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How will the Aussie dollar perform in the near-term?


We see the Australian dollar trending downwards over the next 12-months.

 

The 10% or so rise in the Australian dollar over the past few months is due to the negative outlook at the beginning of the year giving way to improving confidence in the global economy – rising prices for iron ore and oil for instance.

This pushes up the value of our dollar as well as global share markets. In the short term, we could see the Australian dollar rise to 80 cents. However, this isn’t likely to be sustained through the medium term.

Over the next 12-months, we expect to see the Australian dollar trending downwards as commodity prices remain in a long term bear market. By mid-2017, it is likely to fall below 70 cents and into the 60s.

RBA on hold as rising Aussie dollar presents complications

As widely expected the Reserve Bank of Australia (RBA) left interest rates on hold at its April meeting. This marks the eleventh month in a row with the cash rate remaining at 2.0%.

In its statement accompanying the decision, the RBA again made very little changes and retained an easing bias. However, it did acknowledge the recent improvement in commodity prices and financial markets and dropped the reference to assessing the impact of financial turbulence on the economic outlook.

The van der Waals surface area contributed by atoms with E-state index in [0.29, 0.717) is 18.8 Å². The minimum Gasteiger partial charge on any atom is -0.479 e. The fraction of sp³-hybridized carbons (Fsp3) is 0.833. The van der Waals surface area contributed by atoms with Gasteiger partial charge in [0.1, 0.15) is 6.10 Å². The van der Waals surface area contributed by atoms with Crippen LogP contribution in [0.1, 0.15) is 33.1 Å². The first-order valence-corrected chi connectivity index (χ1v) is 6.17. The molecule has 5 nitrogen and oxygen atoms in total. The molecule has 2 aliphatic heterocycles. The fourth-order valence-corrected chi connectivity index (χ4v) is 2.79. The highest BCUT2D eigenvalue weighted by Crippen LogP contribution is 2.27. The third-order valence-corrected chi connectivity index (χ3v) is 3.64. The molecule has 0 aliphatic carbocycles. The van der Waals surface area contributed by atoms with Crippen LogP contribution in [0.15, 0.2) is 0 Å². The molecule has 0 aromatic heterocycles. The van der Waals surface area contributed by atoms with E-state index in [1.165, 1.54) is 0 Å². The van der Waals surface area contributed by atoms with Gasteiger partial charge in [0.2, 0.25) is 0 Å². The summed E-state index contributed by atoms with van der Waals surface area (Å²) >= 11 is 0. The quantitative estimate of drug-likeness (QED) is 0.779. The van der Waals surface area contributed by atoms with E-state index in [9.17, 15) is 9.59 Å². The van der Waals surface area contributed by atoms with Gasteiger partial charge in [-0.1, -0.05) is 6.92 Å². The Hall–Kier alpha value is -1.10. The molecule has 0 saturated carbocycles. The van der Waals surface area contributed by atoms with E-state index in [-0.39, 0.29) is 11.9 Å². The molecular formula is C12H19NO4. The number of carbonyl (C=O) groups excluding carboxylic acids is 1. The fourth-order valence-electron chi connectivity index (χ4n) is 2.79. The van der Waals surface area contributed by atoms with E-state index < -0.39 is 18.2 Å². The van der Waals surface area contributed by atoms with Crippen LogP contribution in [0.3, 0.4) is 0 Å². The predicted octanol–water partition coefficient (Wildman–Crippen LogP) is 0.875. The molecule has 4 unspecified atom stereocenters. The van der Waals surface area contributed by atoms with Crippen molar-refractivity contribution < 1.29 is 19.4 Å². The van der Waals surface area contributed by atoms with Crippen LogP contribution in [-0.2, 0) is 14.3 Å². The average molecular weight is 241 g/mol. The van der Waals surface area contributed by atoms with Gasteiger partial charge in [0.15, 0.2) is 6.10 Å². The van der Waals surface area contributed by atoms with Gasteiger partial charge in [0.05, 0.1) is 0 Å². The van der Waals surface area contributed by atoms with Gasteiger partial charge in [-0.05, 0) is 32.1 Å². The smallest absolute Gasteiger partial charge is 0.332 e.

Significantly though, the RBA singled out the rise in the value of the Australian dollar, which is up 6% since the last meeting, devoting a whole paragraph to the currency as opposed to a single sentence in last month’s Statement. In noting that an appreciating Australian dollar could “complicate the adjustment underway in the economy”, the RBA has effectively reintroduced a subtle form of jawboning designed to try and push it back down again. The clear implication is that a further gain in the value of the Australian dollar could cause the RBA to act on its bias to cut interest rates again.

What’s our outlook?

Our view remains that the RBA will indeed cut interest rates again in the months ahead for four reasons:

Bottom line: Whether there is another rate cut or not from the RBA, it remains very hard to see rate hikes any time soon. So the period of low interest rates is set to continue.

About the author
Shane Oliver, Head of Investment Strategy and Economics and Chief Economist at AMP Capital is responsible for AMP Capital's diversified investment funds. He also provides economic forecasts and analysis of key variables and issues affecting, or likely to affect, all asset markets.
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